All men knew misfortune. For children they keen.

The death of their brothers and sisters they've seen.

In mourning they bloody their cheeks with their nails.

They gnaw at their fingers to stifle their wails.

In the night-time disaster enveloped the town -

You have heard how the towers and walls were cast down.

Helpless children were left by their more helpless mother.

Inconsolable lovers forgot one another.

Till that day no man had to comfort his brother.

Today in disaster men lack clothes and bread,

And every one feels he were better off dead.

Since God in his wisdom created the world,

And the planets that whirl beyond our own world,

Such tremors on earth there never had been,

A calamity such as mankind had not seen.

This misfortune is fruit of our own wicked acts,

For we did not repent for our unworthy acts.

To bring comfort to those who were not taken by death

The Emir, and his son were saved from sure death.

The elders rejoice when they set eyes upon them.

The young men rejoice, for they now gaze upon them.

While Iran's Emir and his dear son still live

No cause for a Moslem to weep shall they give.

The Emir is a sun that shall never burn low,

Like unto a moon forever aglow.

Thanks to him far more lovely this town shall arise

Than the towns of Iraq, to delight people's eyes.

Let there be no more grieving, Tabriz of well-wishers!

Let there be no exulting among our ill-wishers!

Those who love you, Mamlan, have not one heart but hundreds,

Those in love have not one soul but every one hundreds.

Far dearer are you than vast riches of grain

For the country's well-being is the child of your brain.

All the world's Padishahs are the friends of this crown,

Abunasr the victor casts enemies down.

Under victory's banners he routs every foe.

May his honey be venom for those who wish ill,

And may poppies be vipers and evil men kill.

Since for him gold means gifts and not riches to hoard,

And since silver's so common at his festive board,

Silver desires to return to the earth

And gold to its vein, since it feels of no worth.

His hand and his sword in peace and war burn,

But extinguish great fires like water in turn.

The gold from his coffers to pilgrims' hands flows

And his sword paints the fields with the gore of his foes.

No riches by him are detained for one night,

Or hidden in dungeons away from the light.

More dear than his soul to him is a guest,

To treat guests with honour is the Emir's behest.

High above Khorasan the moon rises bright.

There the moon does not set, but shines through the night.

Mamlan and his deeds make the sun's face seem dim,

And the sphere of men's doom is reduced thanks to him.

Mamlan bows to none. The world's held in sway.

He takes orders from none - the world waits to obet.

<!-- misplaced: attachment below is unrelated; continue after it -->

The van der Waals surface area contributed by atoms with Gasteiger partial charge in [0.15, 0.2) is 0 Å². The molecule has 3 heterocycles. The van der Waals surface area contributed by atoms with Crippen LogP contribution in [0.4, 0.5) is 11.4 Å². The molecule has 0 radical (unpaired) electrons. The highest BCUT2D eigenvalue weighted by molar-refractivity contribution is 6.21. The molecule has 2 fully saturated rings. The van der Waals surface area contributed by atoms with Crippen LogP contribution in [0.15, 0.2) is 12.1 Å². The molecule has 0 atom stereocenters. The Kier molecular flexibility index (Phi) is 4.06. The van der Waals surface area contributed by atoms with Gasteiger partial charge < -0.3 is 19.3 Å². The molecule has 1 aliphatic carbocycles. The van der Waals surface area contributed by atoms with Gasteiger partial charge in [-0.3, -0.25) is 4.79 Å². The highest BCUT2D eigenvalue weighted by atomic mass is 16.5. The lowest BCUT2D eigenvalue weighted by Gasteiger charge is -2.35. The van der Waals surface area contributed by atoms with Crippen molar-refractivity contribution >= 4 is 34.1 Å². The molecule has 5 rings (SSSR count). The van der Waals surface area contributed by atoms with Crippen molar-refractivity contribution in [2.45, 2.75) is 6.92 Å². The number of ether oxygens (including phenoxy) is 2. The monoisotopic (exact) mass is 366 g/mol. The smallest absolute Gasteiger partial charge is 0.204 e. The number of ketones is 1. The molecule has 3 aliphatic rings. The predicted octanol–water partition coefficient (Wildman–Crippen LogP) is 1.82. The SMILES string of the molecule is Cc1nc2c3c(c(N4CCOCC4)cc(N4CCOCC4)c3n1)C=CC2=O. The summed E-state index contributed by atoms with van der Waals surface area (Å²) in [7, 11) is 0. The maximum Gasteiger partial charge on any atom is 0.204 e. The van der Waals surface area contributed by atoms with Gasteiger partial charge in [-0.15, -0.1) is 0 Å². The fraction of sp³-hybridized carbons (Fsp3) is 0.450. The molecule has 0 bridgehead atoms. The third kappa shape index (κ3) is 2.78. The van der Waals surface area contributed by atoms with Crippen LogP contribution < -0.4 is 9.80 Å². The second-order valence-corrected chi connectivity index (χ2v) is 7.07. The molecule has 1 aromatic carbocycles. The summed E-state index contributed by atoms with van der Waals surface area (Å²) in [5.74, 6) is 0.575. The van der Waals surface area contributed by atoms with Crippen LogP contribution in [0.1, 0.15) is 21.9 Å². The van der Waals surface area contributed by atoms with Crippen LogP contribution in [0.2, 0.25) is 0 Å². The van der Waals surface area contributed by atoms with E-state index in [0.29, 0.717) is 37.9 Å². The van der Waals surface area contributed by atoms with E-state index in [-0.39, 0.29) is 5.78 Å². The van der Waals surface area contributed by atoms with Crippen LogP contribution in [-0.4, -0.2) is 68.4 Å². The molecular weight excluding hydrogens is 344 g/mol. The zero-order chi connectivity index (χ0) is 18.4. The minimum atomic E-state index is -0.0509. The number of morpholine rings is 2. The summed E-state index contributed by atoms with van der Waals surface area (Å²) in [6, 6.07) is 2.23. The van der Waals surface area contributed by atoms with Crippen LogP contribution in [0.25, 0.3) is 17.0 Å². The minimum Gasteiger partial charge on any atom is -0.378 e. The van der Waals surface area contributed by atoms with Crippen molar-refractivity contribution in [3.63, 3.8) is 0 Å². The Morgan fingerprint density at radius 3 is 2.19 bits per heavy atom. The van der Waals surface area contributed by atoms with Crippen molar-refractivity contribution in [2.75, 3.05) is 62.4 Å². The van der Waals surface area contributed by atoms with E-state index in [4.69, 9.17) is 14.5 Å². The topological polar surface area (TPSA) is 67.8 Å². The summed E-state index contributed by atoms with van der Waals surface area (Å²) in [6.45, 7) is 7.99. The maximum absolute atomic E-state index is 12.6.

Men grieve when a fortune finally ends,

He grieves for a fortune not given to friends.

In truth and in courage he stands quite apart.

He believes in humaneness and greatness of heart.

He keeps every promise. He never breaks one.

He will never abandon a task once begun.

He makes great what was small, on what's hidden casts light.

He makes poverty riches and sadness delight.

His name's like the sun that shines forth in all parts.

And his goodness a great and warm wind for hearts.

The steppes become seas at one wave of his hand,

And the sea by his will becomes dry desert land.

No man in the world is as faithful and true

In fulfilling what Allah told men they should do.

At banquets the Emir is noble and grave.

And in war he surpasses the bravest of brave.

An anvil for him becomes pliant as wax,

For his foes wax becomes a stone wall, or an axe.

While the deep sea holds pearls his crown to adorn,

While men prefer poppies to thistles and thorn,

May he live and rejoice in thousands of ways,

And count in their thousands such fine festive days.


References[edit]

  1. ^ Francois De Blois, Persian Literature - A Biobibliographical Survey: Volume V Poetry of the Pre-Mongol Period Volume 5 of Persian Literature, Routledge, 2004. 2nd edition. pg 187: "The point of the anectode is clear that the diwans of these poets contained Eastern Iranian (i.e. Sogdian etc.) words that were incomprehensible to a Western Persian like Qatran, who consequently took advantage of an educated visitor from the East, Nasir, to ascertain their meaning
  2. ^ a b c d Qaṭrān Tabrīzī. Dīvān Ḥakīm Qaṭaran Tabrīzī, bi-saʻy va ihtimām Muḥammad Nakhjavānī. Tabrīz, Chāpkhānih-i Shafaq, 1333 [1954 or 5]
  3. ^ a b c Jan Rypka, History of Iranian Literature. Reidel Publishing Company. 1968 OCLC 460598. ISBN 90-277-0143-1
  4. ^ "Francois De Blois, Persian Literature - A Biobibliographical Survey: Volume V Poetry of the Pre-Mongol Period Volume 5 of Persian Literature, Routledge, 2004. 2nd edition. pg 187:
  5. ^ Mohammad-Amin Riahi. “Molaahezaati dar-baareye Zabaan-i Kohan Azerbaijan” (Some comments on the ancient language of Azerbaijan), ‘Itilia’at Siyasi Magazine, volume 181-182. ریاحی خویی، محمدامین، «ملاحظاتی درباره‌ی زبان كهن آذربایجان»: اطلاعات سیاسی-اقتصادی، شماره‌ی 18۱-18۲ Also available at: [1]
  6. ^ The Cambridge History of Iran, Band 4 by R. N. Frye

See also[edit]